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Early Teaching and Writing

From Tibetan Buddhist Encyclopedia
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So Tsongkhapa began to teach when he was in his 20s, and the first thing that he taught was abhidharma (mdzod, the special topics of knowledge). Everybody was astounded at his erudition. And he already started at that age to write some things and to do more retreats. And soon he had disciples of his own. Now some accounts say that he took the full monk vows at the age of 21, but it seems to be uncertain, the actual year that that took place. It was sometime in his 20s.

At some point, probably also in his late 20s, he studied and analyzed the entire Kangyur and Tengyur. That’s a hundred big thick volumes of Buddha’s teachings and two hundred thick volumes of the Indian commentaries. He went through all of that. And if you look at his writings, it seems as though he probably memorized them. And he analyzed them. I mean, you can see this in his later writings. He was very critical of the translations of some of these and he checked different translations of these various texts, and always was also challenging the Indian commentaries as to whether they had got the original texts correct. So after that, at the age of 32, he wrote his first big, big major text. This is called A Golden Rosary of Excellent Explanation (Legs-bshad gser-‘phreng), a commentary on prajnaparamita. He put together and discussed all twenty-one Indian commentaries to the text. And that’s very difficult, if you think about it. There are no computers, and you’re putting it together; he has to keep all twenty-one in his mind to do that.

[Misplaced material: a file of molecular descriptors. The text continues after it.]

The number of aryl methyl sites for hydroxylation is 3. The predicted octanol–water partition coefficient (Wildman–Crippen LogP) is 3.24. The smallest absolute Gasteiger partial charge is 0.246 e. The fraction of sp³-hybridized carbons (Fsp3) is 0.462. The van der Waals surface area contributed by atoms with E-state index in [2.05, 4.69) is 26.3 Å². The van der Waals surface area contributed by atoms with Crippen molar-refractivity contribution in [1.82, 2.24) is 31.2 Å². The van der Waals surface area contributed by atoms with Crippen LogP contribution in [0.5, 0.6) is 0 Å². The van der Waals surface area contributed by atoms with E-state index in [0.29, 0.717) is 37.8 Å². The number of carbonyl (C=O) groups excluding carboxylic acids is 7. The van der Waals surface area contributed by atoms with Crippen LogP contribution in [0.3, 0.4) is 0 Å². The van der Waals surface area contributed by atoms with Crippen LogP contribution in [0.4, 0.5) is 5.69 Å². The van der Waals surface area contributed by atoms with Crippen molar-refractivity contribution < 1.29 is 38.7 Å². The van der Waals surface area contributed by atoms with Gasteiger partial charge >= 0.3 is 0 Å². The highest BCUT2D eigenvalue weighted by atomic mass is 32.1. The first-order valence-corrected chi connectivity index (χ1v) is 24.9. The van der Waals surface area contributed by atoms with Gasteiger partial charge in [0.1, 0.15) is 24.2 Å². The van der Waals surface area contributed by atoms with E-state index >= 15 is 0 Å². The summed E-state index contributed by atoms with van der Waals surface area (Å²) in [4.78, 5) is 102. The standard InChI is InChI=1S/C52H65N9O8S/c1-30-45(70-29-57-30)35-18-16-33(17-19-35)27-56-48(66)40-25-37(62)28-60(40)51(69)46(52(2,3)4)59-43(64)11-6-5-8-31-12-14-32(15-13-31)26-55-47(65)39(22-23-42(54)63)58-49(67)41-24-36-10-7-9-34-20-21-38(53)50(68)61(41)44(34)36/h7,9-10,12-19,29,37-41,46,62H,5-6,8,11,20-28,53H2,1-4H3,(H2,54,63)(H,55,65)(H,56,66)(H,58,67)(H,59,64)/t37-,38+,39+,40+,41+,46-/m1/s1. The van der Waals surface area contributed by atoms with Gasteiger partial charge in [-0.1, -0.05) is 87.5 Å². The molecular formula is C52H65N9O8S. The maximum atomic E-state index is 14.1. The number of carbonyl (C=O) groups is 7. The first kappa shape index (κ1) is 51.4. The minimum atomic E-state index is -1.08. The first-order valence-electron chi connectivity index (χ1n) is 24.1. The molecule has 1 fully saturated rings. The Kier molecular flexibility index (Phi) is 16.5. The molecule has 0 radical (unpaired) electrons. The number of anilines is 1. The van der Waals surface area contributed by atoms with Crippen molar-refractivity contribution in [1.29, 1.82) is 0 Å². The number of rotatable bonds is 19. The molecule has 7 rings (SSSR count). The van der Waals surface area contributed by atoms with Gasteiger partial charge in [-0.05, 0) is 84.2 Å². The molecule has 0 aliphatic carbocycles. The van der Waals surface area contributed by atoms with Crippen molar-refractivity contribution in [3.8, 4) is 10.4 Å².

In everything he wrote, what really is quite noteworthy is that he always supports all his criticism, and all his new interpretations, with quotations. Always saying, “I didn’t just make this up.” Giving quotations. And he quotes from the entire span of Indian and Tibetan Buddhist literature, and comparing different translations as well. There are other masters earlier than Tsongkhapa who wrote lots of commentaries to different texts and so on, but often what they did: the most difficult and obscure passages, they would just skip; they would just leave it and not comment on that, just comment on the easy parts. And Tsongkhapa never did that. The most difficult passages, the most obscure passages, that’s what he loved, and he would explain all of them. He never shied away. Very special feature of Tsongkhapa. It’s like the Tibetan saying: “When we study, we shouldn’t be like an old man who only chews the soft potatoes and spits out the tough meat.” Not spit them out.

As I mentioned, Tsongkhapa had a tremendous capacity to memorize. Normally, every day he would memorize seventeen double-sided big Tibetan pages. The great masters continue to memorize all the time; it’s not that they just do that as a child. Always memorizing more and more texts. If you listen to His Holiness the Dalai Lama, how much he’s memorized—it’s unbelievable what he can quote from memory. So Tsongkhapa normally did seventeen big pages a day in addition to everything else that he did. Once, they had a contest: So the scholars wanted to see who could memorize the most pages before the sun hit the banner on the roof of the monastery. I don’t know how many hours that was. Not too long. But probably some of the students wanted to test the teachers—who was the best at memorizing? And so Tsongkhapa won; he was able to do four double-sided big pages in that short time, which he was then able to recite fluently with no mistakes. I mean, they’re big pages. A lot of words on it. He was able to do in that short time—from when it started to get light, until the sun actually rose—he was able to do four double-side pages. He recited without any mistakes, just really fluently. And the closest runner-up could only do two and a half; and he recited it, staggered—he wasn’t so sure of himself. Tsongkhapa was the best. He won.